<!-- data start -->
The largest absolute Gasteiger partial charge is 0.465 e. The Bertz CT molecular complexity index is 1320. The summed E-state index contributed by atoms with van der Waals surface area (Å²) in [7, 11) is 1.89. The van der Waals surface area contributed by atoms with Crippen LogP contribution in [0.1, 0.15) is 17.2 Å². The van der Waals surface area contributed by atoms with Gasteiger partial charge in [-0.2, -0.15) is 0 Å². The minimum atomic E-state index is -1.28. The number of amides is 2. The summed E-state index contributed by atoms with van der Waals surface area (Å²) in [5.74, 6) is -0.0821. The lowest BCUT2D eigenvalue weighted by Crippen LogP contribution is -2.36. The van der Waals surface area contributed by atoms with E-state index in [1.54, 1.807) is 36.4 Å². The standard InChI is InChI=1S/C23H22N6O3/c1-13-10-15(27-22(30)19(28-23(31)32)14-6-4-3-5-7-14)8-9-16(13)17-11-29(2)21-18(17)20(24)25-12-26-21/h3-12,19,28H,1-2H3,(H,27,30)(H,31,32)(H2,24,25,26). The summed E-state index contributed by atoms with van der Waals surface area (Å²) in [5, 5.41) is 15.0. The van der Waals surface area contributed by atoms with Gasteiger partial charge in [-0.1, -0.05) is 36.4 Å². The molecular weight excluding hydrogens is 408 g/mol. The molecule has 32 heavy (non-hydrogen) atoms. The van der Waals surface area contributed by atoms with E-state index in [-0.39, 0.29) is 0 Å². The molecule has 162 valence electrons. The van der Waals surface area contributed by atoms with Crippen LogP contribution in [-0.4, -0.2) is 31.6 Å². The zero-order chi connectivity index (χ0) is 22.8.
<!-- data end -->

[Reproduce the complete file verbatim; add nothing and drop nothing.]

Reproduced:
The largest absolute Gasteiger partial charge is 0.465 e. The Bertz CT molecular complexity index is 1320. The summed E-state index contributed by atoms with van der Waals surface area (Å²) in [7, 11) is 1.89. The van der Waals surface area contributed by atoms with Crippen LogP contribution in [0.1, 0.15) is 17.2 Å². The van der Waals surface area contributed by atoms with Gasteiger partial charge in [-0.2, -0.15) is 0 Å². The minimum atomic E-state index is -1.28. The number of amides is 2. The summed E-state index contributed by atoms with van der Waals surface area (Å²) in [5.74, 6) is -0.0821. The lowest BCUT2D eigenvalue weighted by Crippen LogP contribution is -2.36. The van der Waals surface area contributed by atoms with E-state index in [1.54, 1.807) is 36.4 Å². The standard InChI is InChI=1S/C23H22N6O3/c1-13-10-15(27-22(30)19(28-23(31)32)14-6-4-3-5-7-14)8-9-16(13)17-11-29(2)21-18(17)20(24)25-12-26-21/h3-12,19,28H,1-2H3,(H,27,30)(H,31,32)(H2,24,25,26). The summed E-state index contributed by atoms with van der Waals surface area (Å²) in [5, 5.41) is 15.0. The van der Waals surface area contributed by atoms with Gasteiger partial charge in [-0.1, -0.05) is 36.4 Å². The molecular weight excluding hydrogens is 408 g/mol. The molecule has 32 heavy (non-hydrogen) atoms. The van der Waals surface area contributed by atoms with E-state index in [-0.39, 0.29) is 0 Å². The molecule has 162 valence electrons. The van der Waals surface area contributed by atoms with Crippen LogP contribution in [-0.4, -0.2) is 31.6 Å². The zero-order chi connectivity index (χ0) is 22.8.